Visiting the dentist isn’t just good for your oral health — it could save your life.
During a routine check-up last year, Dr. Harlyn Susarla, ordered a panoramic X-ray for Hunter Rose Jones, then 4, when she noticed the child had several loose teeth, which was unusual for her age, ABC affiliate KOMO News reported. The Washington-based dentist then discovered a tumor growing in the child’s jaw.
“I was freaked out,” the girl’s mother, Kara Jones, told the outlet. “I was at the dentist. You don’t — tumor? No.”
That September, Hunter began treatment at Seattle Children’s Hospital, where she was diagnosed with Stage 4 neuroblastoma, a rare childhood cancer that often starts in the abdominal area, according to the Everett Herald.
Hunter’s father told KOMO News that doctors also found a tumor in their daughter’s abdomen, where the cancer had originated, and that it had “spread to her hip as well.”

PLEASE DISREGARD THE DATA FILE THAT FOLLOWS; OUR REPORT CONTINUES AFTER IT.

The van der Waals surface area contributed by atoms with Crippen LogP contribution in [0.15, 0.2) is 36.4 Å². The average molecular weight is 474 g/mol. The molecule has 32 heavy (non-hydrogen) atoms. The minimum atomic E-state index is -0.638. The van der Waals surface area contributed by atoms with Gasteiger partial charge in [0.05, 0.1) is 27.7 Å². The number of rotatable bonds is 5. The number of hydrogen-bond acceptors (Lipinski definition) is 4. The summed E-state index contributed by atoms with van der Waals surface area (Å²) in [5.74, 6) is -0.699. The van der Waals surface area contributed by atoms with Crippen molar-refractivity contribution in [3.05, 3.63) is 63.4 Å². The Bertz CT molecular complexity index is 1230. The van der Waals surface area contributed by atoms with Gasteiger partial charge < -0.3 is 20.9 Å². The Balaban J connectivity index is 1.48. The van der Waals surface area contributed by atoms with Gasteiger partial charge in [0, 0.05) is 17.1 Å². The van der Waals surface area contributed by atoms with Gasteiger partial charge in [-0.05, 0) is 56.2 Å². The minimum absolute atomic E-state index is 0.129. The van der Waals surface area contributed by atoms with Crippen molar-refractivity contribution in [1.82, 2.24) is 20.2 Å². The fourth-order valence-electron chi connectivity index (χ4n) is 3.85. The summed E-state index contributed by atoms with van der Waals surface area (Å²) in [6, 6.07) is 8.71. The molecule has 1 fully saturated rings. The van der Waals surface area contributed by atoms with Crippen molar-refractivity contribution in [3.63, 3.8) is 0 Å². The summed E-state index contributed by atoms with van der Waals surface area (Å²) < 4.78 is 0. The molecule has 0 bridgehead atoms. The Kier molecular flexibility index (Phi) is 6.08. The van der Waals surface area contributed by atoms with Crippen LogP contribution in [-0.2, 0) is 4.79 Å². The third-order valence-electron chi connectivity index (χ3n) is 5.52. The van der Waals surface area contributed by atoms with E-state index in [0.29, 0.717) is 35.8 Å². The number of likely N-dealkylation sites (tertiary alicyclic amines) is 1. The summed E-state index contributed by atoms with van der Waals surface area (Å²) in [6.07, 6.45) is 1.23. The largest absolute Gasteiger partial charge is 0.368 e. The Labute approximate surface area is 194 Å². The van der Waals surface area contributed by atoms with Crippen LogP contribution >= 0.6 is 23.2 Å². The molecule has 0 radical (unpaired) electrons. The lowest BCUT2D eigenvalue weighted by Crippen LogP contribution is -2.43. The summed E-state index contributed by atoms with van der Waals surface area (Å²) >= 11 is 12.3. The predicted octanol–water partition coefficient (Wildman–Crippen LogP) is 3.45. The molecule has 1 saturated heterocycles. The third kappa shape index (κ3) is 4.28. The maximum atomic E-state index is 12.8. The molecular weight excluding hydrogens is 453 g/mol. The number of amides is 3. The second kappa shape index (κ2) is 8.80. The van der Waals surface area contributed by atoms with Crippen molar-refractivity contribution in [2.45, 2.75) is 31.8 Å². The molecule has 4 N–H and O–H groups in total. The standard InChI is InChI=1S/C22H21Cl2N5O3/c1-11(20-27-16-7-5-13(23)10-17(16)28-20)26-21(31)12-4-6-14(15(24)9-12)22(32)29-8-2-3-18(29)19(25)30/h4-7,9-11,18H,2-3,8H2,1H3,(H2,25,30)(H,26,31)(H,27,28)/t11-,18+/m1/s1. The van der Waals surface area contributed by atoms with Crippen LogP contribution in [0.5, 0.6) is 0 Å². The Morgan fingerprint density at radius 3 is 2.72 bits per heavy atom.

Over the next 140 days, Hunter underwent a variety of treatments at the hospital, including two tumor removals, five rounds of chemotherapy and two stem cell transplants, according to KOMO News.
Although the aggressive treatment has caused Hunter hearing loss, she is now cancer-free.
“The fact that this was something that was found in the dental chair – I’m grateful that I saw this and that she was able to get the care and the treatment that she needed,” Dr. Susarla told KOMO News. “Honestly, I probably think about her every day.”
Although Hunter is currently in remission, her family has created a GoFundMe to help raise funds for her continuing treatment, which could include a possible 12-month trial in New York City.
Eighteen months after her life-changing visit to the dentist, Hunter and her family returned to thank Dr. Susarla, who presented Hunter with her own certificate, naming the child as an honorary member of the “cavity-free club.”
“I’m so thankful for you,” Hunter’s mother said during the visit, according to KOMO News. “You saved our daughter’s life.”
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